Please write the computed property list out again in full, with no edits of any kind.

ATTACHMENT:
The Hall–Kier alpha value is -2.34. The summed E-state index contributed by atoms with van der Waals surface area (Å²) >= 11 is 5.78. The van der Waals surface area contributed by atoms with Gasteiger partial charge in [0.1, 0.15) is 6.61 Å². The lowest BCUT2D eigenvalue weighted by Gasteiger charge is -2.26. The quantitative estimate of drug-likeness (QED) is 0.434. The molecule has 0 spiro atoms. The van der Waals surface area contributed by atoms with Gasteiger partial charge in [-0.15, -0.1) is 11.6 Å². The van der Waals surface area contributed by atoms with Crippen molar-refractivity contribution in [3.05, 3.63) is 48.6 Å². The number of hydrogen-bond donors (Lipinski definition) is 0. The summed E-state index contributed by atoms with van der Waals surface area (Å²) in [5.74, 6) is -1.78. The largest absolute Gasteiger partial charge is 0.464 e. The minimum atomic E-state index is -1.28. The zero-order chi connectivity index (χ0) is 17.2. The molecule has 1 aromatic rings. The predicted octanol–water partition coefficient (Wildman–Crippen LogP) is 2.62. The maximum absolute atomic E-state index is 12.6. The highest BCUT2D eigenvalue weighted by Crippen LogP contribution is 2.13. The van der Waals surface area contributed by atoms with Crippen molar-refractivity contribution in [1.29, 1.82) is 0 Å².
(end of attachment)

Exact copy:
The Hall–Kier alpha value is -2.34. The summed E-state index contributed by atoms with van der Waals surface area (Å²) >= 11 is 5.78. The van der Waals surface area contributed by atoms with Gasteiger partial charge in [0.1, 0.15) is 6.61 Å². The lowest BCUT2D eigenvalue weighted by Gasteiger charge is -2.26. The quantitative estimate of drug-likeness (QED) is 0.434. The molecule has 0 spiro atoms. The van der Waals surface area contributed by atoms with Gasteiger partial charge in [-0.15, -0.1) is 11.6 Å². The van der Waals surface area contributed by atoms with Crippen molar-refractivity contribution in [3.05, 3.63) is 48.6 Å². The number of hydrogen-bond donors (Lipinski definition) is 0. The summed E-state index contributed by atoms with van der Waals surface area (Å²) in [5.74, 6) is -1.78. The largest absolute Gasteiger partial charge is 0.464 e. The minimum atomic E-state index is -1.28. The zero-order chi connectivity index (χ0) is 17.2. The molecule has 1 aromatic rings. The predicted octanol–water partition coefficient (Wildman–Crippen LogP) is 2.62. The maximum absolute atomic E-state index is 12.6. The highest BCUT2D eigenvalue weighted by Crippen LogP contribution is 2.13. The van der Waals surface area contributed by atoms with Crippen molar-refractivity contribution in [1.29, 1.82) is 0 Å².